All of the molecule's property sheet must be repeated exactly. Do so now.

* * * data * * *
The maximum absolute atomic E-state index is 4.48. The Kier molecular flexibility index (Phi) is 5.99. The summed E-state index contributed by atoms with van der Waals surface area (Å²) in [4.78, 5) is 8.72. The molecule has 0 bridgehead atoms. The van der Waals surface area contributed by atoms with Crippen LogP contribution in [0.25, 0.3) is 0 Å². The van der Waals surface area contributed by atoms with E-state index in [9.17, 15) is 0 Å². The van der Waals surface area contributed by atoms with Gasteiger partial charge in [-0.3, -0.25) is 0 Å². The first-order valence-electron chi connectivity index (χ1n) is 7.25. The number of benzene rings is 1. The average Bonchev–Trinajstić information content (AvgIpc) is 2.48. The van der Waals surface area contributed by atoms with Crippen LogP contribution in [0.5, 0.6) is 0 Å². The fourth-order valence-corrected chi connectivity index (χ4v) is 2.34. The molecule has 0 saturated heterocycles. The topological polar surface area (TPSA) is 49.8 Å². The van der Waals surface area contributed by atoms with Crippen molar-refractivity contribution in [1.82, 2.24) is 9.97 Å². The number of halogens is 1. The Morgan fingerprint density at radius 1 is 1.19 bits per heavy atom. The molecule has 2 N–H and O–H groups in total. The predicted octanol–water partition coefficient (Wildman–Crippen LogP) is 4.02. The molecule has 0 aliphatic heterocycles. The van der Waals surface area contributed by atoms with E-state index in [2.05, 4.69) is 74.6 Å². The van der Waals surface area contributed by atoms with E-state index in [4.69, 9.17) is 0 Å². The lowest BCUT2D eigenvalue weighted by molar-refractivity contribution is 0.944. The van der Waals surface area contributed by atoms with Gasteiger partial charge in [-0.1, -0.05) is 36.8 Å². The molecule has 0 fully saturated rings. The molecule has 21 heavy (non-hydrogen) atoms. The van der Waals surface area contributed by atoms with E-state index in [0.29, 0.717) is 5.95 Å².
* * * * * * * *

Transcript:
The maximum absolute atomic E-state index is 4.48. The Kier molecular flexibility index (Phi) is 5.99. The summed E-state index contributed by atoms with van der Waals surface area (Å²) in [4.78, 5) is 8.72. The molecule has 0 bridgehead atoms. The van der Waals surface area contributed by atoms with Crippen LogP contribution in [0.25, 0.3) is 0 Å². The van der Waals surface area contributed by atoms with E-state index in [9.17, 15) is 0 Å². The van der Waals surface area contributed by atoms with Gasteiger partial charge in [-0.3, -0.25) is 0 Å². The first-order valence-electron chi connectivity index (χ1n) is 7.25. The number of benzene rings is 1. The average Bonchev–Trinajstić information content (AvgIpc) is 2.48. The van der Waals surface area contributed by atoms with Crippen LogP contribution in [0.5, 0.6) is 0 Å². The fourth-order valence-corrected chi connectivity index (χ4v) is 2.34. The molecule has 0 saturated heterocycles. The topological polar surface area (TPSA) is 49.8 Å². The van der Waals surface area contributed by atoms with Crippen molar-refractivity contribution in [1.82, 2.24) is 9.97 Å². The number of halogens is 1. The Morgan fingerprint density at radius 1 is 1.19 bits per heavy atom. The molecule has 2 N–H and O–H groups in total. The predicted octanol–water partition coefficient (Wildman–Crippen LogP) is 4.02. The molecule has 0 aliphatic heterocycles. The van der Waals surface area contributed by atoms with E-state index in [2.05, 4.69) is 74.6 Å². The van der Waals surface area contributed by atoms with E-state index in [4.69, 9.17) is 0 Å². The lowest BCUT2D eigenvalue weighted by molar-refractivity contribution is 0.944. The van der Waals surface area contributed by atoms with Gasteiger partial charge in [-0.1, -0.05) is 36.8 Å². The molecule has 0 fully saturated rings. The molecule has 21 heavy (non-hydrogen) atoms. The van der Waals surface area contributed by atoms with E-state index in [0.29, 0.717) is 5.95 Å².